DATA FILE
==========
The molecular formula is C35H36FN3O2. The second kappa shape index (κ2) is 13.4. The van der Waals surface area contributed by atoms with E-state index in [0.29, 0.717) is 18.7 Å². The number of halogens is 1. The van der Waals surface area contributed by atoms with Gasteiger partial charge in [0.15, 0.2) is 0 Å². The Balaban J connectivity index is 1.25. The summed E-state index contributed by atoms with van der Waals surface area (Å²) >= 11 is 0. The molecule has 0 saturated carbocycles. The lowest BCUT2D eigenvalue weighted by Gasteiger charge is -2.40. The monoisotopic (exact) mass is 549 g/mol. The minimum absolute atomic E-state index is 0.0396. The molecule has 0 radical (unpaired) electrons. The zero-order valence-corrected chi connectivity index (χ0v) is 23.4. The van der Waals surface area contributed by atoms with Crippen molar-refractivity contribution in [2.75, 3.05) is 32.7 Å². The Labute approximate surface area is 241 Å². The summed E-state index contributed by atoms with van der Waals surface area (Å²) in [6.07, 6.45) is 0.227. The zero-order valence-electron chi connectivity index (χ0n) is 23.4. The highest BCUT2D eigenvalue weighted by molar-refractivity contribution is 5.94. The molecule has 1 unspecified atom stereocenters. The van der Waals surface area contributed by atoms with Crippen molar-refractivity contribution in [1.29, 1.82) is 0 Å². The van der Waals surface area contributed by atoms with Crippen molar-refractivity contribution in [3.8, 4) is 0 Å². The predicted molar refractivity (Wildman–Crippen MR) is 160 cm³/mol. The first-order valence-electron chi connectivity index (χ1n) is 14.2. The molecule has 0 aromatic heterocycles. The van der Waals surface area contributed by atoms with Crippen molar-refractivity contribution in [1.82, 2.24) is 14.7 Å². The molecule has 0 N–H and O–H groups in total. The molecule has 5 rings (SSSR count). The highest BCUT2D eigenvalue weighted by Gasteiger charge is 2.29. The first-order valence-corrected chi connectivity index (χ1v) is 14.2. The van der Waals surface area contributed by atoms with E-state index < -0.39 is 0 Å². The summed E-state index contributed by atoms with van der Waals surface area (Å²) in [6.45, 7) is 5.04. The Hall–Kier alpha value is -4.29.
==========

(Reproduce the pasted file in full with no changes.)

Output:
The molecular formula is C35H36FN3O2. The second kappa shape index (κ2) is 13.4. The van der Waals surface area contributed by atoms with E-state index in [0.29, 0.717) is 18.7 Å². The number of halogens is 1. The van der Waals surface area contributed by atoms with Gasteiger partial charge in [0.15, 0.2) is 0 Å². The Balaban J connectivity index is 1.25. The summed E-state index contributed by atoms with van der Waals surface area (Å²) >= 11 is 0. The molecule has 0 saturated carbocycles. The lowest BCUT2D eigenvalue weighted by Gasteiger charge is -2.40. The monoisotopic (exact) mass is 549 g/mol. The minimum absolute atomic E-state index is 0.0396. The molecule has 0 radical (unpaired) electrons. The zero-order valence-corrected chi connectivity index (χ0v) is 23.4. The van der Waals surface area contributed by atoms with Crippen molar-refractivity contribution in [2.75, 3.05) is 32.7 Å². The Labute approximate surface area is 241 Å². The summed E-state index contributed by atoms with van der Waals surface area (Å²) in [6.07, 6.45) is 0.227. The zero-order valence-electron chi connectivity index (χ0n) is 23.4. The highest BCUT2D eigenvalue weighted by molar-refractivity contribution is 5.94. The molecule has 1 unspecified atom stereocenters. The van der Waals surface area contributed by atoms with Crippen molar-refractivity contribution in [1.29, 1.82) is 0 Å². The van der Waals surface area contributed by atoms with Crippen molar-refractivity contribution in [3.8, 4) is 0 Å². The predicted molar refractivity (Wildman–Crippen MR) is 160 cm³/mol. The first-order valence-electron chi connectivity index (χ1n) is 14.2. The molecule has 0 aromatic heterocycles. The van der Waals surface area contributed by atoms with Crippen molar-refractivity contribution in [1.82, 2.24) is 14.7 Å². The molecule has 0 N–H and O–H groups in total. The molecule has 5 rings (SSSR count). The highest BCUT2D eigenvalue weighted by Gasteiger charge is 2.29. The first-order valence-corrected chi connectivity index (χ1v) is 14.2. The van der Waals surface area contributed by atoms with E-state index < -0.39 is 0 Å². The summed E-state index contributed by atoms with van der Waals surface area (Å²) in [6.45, 7) is 5.04. The Hall–Kier alpha value is -4.29.